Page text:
Orthopedic surgery plays a critical role in the treatment of angular deformities in children with severe forms of hypophosphatemic rickets, a rare disorder that leads to soft, painful bones and poor growth. But while some children respond well to surgery, others have leg deformities that continue to worsen.
Recently, a study led by Children’s Hospital Los Angeles revealed the importance of metabolic control of rickets on these varying outcomes. Early data turned up a surprising finding: Only metabolic control after surgery—not before—was associated with success.
Ian Marpuri, MD, a third-year pediatric endocrinology fellow at Children’s Hospital Los Angeles, presented early findings at the 2022 Pediatric Endocrine Society meeting, where the study was selected for a Presidential Abstract Award.
Our original hypothesis was that children who went into surgery with well-controlled disease would have the best outcomes. But it turns out that it’s the postoperative period that appears to have the biggest influence on success.
Dr. Ian Marpuri, MD, Third-Year Pediatric Endocrinology Fellow, Children’s Hospital Los Angeles
A disorder of poor bone mineralization, hypophosphatemic rickets is typically caused by genetic defects that lead to low levels of phosphate—one of the key building blocks of bone.
Children with severe forms of the disease can develop painful leg deformities, including bowed legs and knock knees. To correct these problems, many of these patients undergo hemiepiphysiodesis surgery. Also called guided growth surgery, the procedure uses strategically placed metal plates to direct bones to grow into a straighter position.
“Surgery does not treat the rickets itself, but it can be very helpful in decreasing pain and improving a child’s mobility and deformity,” says Anna Ryabets-Lienhard, DO, a senior investigator on the study and Medical Director of the Pediatric Bone Disorders Program at Children’s Hospital Los Angeles, one of the largest programs of its kind in the country.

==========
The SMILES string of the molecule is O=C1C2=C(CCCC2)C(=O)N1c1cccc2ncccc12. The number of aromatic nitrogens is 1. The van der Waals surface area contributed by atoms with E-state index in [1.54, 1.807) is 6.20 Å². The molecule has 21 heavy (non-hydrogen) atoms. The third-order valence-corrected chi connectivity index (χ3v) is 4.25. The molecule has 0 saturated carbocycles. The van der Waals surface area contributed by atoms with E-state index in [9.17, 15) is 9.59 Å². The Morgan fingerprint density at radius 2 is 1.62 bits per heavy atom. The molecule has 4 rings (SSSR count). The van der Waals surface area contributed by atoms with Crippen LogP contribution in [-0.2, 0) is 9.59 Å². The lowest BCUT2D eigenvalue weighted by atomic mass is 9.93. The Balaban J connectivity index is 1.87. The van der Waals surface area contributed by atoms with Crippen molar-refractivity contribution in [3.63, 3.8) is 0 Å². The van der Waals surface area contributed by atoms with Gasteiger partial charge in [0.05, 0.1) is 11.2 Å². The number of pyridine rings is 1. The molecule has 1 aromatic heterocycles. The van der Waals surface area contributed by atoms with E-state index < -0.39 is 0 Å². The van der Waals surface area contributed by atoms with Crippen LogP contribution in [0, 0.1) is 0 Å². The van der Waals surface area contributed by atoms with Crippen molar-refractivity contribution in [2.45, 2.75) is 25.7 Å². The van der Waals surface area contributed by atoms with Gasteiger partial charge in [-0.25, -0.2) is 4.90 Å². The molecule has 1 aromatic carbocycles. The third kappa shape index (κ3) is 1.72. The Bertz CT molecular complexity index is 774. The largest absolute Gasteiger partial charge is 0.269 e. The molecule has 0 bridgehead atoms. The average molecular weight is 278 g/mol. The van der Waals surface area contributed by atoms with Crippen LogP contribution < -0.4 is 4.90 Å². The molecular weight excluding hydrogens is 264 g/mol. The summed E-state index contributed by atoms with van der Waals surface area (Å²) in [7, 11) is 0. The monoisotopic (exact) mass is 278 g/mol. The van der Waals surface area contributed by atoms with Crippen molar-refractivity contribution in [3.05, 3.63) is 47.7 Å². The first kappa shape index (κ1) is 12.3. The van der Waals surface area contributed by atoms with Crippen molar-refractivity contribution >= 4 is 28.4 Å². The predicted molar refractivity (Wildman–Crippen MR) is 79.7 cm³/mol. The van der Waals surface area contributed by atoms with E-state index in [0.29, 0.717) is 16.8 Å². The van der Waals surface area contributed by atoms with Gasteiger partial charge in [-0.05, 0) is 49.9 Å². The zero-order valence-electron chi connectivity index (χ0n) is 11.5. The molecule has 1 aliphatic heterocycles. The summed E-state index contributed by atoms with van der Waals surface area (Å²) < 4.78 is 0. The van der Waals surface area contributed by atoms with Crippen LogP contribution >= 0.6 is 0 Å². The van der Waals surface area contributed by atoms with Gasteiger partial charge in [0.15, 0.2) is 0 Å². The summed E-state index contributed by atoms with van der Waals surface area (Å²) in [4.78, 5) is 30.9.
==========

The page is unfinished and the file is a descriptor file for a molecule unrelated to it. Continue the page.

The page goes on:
“Unfortunately, some patients do not end up with a successful correction, or they develop additional deformities as their rickets continues,” adds Oussama Abousamra, MD—Director of the Limb Lengthening and Reconstruction Program in the Jackie and Gene Autry Orthopedic Center at CHLA. “Our goal was to better understand which patients are more likely to benefit from surgery and why.”
To investigate how metabolic control impacts surgical success, Dr. Marpuri, Dr. Ryabets-Lienhard and Dr. Abousamra collaborated with metabolic bone experts at Stollery Children’s Hospital in Alberta, Canada. Their retrospective study included 24 children with genetic forms of hypophosphatemic rickets who underwent guided growth surgery. The team reviewed results for each patient at one and two years after the procedure.
They then compared outcomes with patients’ pre- and postoperative metabolic control, which was measured by levels of alkaline phosphatase.
The researchers found that, two years after surgery:
Nearly 25% of affected limbs did not correct to normal alignment.
Postoperative metabolic control was significantly associated with deformities correcting back to normal alignment, signifying the importance of medical treatment of rickets.
However, pre-operative metabolic control was not linked to whether or not the leg abnormalities corrected.
“It didn’t matter what patients’ metabolic control was before surgery,” Dr. Marpuri says. “But if their rickets wasn’t well-controlled after surgery, then their bones wouldn’t grow in the way that the surgery intended.”
The findings highlight the importance of optimizing metabolic control in these children. Traditional therapy has involved phosphate supplements and activated forms of vitamin D, but today, many patients are treated with an injectable monoclonal antibody called burosumab, which was approved by the Food and Drug Administration in 2018.
The team is continuing to analyze data for the study, which is part of a larger collaboration with Chelsey Grimbly, MD, at Stollery Children’s Hospital, and Leanne Ward, MD, at Children’s Hospital of Eastern Ontario. The multidisciplinary effort also includes investigations into other abnormalities associated with rickets—such as non-ossifying fibromas and craniosynostosis—and how those influence and predict outcomes for children.
“Hypophosphatemic rickets is a rare condition, and it’s important that we work together to advance knowledge and treatment,” Dr. Ryabets-Lienhard says. “The more we can heal the bone, the better we can improve bone health and growth and hopefully prevent deformities and pain. That is the ultimate goal.” (MSM/Newswise)